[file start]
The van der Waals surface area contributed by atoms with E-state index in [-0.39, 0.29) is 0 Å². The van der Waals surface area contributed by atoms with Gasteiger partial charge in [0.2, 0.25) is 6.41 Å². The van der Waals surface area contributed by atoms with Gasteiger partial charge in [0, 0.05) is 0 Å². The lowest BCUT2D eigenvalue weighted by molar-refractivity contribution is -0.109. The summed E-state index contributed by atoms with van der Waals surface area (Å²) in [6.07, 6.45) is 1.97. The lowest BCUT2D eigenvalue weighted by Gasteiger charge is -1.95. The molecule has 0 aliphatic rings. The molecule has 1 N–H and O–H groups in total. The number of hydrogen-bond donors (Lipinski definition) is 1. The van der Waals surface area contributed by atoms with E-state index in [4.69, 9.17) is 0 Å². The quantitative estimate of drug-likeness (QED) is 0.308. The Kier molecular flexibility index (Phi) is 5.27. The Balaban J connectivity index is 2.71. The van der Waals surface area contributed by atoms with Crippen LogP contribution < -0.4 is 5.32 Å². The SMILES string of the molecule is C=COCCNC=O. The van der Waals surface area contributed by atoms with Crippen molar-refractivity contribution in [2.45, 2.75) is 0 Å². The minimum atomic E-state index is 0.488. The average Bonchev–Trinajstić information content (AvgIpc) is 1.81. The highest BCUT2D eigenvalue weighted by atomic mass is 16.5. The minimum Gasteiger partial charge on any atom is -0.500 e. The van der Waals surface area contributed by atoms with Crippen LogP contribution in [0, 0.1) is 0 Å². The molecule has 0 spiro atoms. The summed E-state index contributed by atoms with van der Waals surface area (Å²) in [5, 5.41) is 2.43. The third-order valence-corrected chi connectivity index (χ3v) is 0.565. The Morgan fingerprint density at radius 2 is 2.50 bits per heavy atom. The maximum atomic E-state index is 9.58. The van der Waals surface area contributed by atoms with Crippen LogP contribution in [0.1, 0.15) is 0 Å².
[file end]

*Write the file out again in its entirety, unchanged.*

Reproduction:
The van der Waals surface area contributed by atoms with E-state index in [-0.39, 0.29) is 0 Å². The van der Waals surface area contributed by atoms with Gasteiger partial charge in [0.2, 0.25) is 6.41 Å². The van der Waals surface area contributed by atoms with Gasteiger partial charge in [0, 0.05) is 0 Å². The lowest BCUT2D eigenvalue weighted by molar-refractivity contribution is -0.109. The summed E-state index contributed by atoms with van der Waals surface area (Å²) in [6.07, 6.45) is 1.97. The lowest BCUT2D eigenvalue weighted by Gasteiger charge is -1.95. The molecule has 0 aliphatic rings. The molecule has 1 N–H and O–H groups in total. The number of hydrogen-bond donors (Lipinski definition) is 1. The van der Waals surface area contributed by atoms with E-state index in [4.69, 9.17) is 0 Å². The quantitative estimate of drug-likeness (QED) is 0.308. The Kier molecular flexibility index (Phi) is 5.27. The Balaban J connectivity index is 2.71. The van der Waals surface area contributed by atoms with Crippen LogP contribution < -0.4 is 5.32 Å². The SMILES string of the molecule is C=COCCNC=O. The van der Waals surface area contributed by atoms with Crippen molar-refractivity contribution in [2.45, 2.75) is 0 Å². The minimum atomic E-state index is 0.488. The average Bonchev–Trinajstić information content (AvgIpc) is 1.81. The highest BCUT2D eigenvalue weighted by atomic mass is 16.5. The minimum Gasteiger partial charge on any atom is -0.500 e. The van der Waals surface area contributed by atoms with Crippen LogP contribution in [0, 0.1) is 0 Å². The molecule has 0 spiro atoms. The summed E-state index contributed by atoms with van der Waals surface area (Å²) in [5, 5.41) is 2.43. The third-order valence-corrected chi connectivity index (χ3v) is 0.565. The Morgan fingerprint density at radius 2 is 2.50 bits per heavy atom. The maximum atomic E-state index is 9.58. The van der Waals surface area contributed by atoms with Crippen LogP contribution in [0.1, 0.15) is 0 Å².